I’ve always presumed that was Mike Huckabee’s thinking, or part of it, in staying in the race so long. Whatever else he might be, the campaign said, crazy theocrat that he is, he ain’t no quitter, and, the coda would go, Mitt Romney clearly is. McCain clearly has hardy genes, but that’s on his mom’s side, and the McCain men basically look like clones of each other. Five years in the Hanoi Hilton may have made him resistant, but who knows? Maybe Republican disarray will be Uncle Ho’s last victory.

The trouble for the Democrats is that, both Hillary and Obama have talked a centrist message for so long, that it’s been forgotten what a longshot it is to get someone up from the left, which is where both of them came from. Five years ago that was taken as read – after all, the last time a northerner was elected as a Democrat president was JFK in 1960, before the youngest candidate in the current race was born. You got a southern governor (or Senate leader) and the north came along for the ride. Indeed as it seems pretty clear that the 1960 election was stolen, you’ve got to back to 1932 and FDR for a clear northern democrat victory from a standing start. Five years ago Hillary was written off as too way out for the American people to accept – now she’s the safe candidate.

The world has changed a lot, but did the Democrats kid themselves about how much? Trouble was, they didn’t have a southern governor on offer this time round – Bill Richardson was from New Mexico which is a very different matter, and John Edwards was a senator, lacking gravitas.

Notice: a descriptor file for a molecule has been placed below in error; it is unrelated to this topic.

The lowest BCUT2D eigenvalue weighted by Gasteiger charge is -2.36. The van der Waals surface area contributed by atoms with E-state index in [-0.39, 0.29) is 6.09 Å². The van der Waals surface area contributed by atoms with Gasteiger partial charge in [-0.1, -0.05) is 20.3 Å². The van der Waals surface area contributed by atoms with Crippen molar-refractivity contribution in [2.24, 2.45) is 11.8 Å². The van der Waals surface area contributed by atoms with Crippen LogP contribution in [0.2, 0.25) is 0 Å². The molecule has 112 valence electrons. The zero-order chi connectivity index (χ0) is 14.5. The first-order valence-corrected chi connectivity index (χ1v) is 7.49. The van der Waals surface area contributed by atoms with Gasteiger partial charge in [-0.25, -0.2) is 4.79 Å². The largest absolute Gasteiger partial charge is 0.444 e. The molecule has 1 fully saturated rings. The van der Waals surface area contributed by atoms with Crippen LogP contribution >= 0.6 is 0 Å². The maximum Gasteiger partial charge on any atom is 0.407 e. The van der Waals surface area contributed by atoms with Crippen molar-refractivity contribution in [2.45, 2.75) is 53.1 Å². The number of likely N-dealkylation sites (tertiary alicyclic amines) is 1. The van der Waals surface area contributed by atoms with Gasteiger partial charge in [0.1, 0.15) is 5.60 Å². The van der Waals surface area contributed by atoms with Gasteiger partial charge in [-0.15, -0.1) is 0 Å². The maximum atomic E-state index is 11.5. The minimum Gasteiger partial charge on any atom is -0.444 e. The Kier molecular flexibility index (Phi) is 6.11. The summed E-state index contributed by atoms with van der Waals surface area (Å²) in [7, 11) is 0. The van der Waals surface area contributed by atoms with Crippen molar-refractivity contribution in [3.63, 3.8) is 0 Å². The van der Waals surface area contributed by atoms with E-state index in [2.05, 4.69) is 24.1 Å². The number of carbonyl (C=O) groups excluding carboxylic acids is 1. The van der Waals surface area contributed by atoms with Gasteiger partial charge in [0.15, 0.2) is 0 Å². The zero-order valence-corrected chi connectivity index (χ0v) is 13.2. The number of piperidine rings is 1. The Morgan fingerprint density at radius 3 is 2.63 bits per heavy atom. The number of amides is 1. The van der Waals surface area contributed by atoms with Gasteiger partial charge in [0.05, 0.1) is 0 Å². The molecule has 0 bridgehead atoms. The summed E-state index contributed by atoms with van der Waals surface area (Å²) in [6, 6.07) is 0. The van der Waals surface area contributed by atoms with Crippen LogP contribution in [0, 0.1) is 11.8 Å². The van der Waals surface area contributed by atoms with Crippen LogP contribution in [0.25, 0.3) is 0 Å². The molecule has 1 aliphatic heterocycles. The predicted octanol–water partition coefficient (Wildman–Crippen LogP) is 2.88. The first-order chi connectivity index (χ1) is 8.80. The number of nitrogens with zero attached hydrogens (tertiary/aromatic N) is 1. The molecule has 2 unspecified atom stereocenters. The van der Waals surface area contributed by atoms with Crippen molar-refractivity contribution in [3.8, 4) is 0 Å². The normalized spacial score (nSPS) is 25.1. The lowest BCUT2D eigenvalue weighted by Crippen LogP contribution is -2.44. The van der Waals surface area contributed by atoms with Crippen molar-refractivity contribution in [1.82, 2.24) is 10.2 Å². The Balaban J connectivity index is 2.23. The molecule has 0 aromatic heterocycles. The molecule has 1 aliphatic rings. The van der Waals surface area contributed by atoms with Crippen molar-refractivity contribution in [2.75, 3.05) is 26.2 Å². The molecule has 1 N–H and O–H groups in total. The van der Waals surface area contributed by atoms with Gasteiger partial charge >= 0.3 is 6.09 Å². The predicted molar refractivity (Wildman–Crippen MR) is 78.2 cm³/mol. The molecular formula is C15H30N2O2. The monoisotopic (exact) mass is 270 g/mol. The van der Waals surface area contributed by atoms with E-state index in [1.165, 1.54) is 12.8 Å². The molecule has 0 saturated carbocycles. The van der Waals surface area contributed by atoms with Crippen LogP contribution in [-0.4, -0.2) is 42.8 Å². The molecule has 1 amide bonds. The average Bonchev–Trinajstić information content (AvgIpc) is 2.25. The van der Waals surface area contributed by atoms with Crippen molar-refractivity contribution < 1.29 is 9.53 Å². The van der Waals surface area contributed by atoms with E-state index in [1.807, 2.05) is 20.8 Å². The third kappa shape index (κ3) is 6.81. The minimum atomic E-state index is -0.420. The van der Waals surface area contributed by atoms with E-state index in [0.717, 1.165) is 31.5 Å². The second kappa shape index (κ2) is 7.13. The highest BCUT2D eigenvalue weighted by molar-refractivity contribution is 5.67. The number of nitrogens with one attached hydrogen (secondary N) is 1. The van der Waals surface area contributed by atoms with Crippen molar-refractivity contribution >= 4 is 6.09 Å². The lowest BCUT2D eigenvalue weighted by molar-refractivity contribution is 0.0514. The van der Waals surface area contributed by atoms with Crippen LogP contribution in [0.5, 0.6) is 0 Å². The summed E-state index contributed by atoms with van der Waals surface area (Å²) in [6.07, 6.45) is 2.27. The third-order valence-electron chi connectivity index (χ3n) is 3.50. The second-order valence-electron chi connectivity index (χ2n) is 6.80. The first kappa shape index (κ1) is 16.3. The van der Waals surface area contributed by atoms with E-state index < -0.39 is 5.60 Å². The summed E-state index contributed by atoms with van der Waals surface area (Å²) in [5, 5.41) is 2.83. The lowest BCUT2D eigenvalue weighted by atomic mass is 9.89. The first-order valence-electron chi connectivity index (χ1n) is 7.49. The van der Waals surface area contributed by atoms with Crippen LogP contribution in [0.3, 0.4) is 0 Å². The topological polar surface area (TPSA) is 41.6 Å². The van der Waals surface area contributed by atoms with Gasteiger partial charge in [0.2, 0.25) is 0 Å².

No, what they needed to be safe was a white-haired vigorous southern gov, willing to spruik the need for real health care, but giving off a vibe that he would keep all these whacky ideas and eager youngsters in place. Would have been a boring contest between two old white guys, basically a Walter Matthau/Jack Lemmon last outing from beyond the grave, but it would have made the Democrats overwhelming favourite for a 45-state slam dunk.

The corollary of that of course is that if Obama can get up, history will be made not merely because a black guy got up, but because the mountain of sh-t thrown at him wasn’t enough to stop the campaign in its tracks. It would consign to history not merely the “greatest” generation, but also the 60s as well, finally cutting off the long shadow it has cast over all that has come after it.

But mannnnn … after last night’s debate, can’t we just fastforward by common agreement to, say, October 1st and get a bit of intensity back into it?

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Peter Fray
Peter Fray
Editor-in-chief of Crikey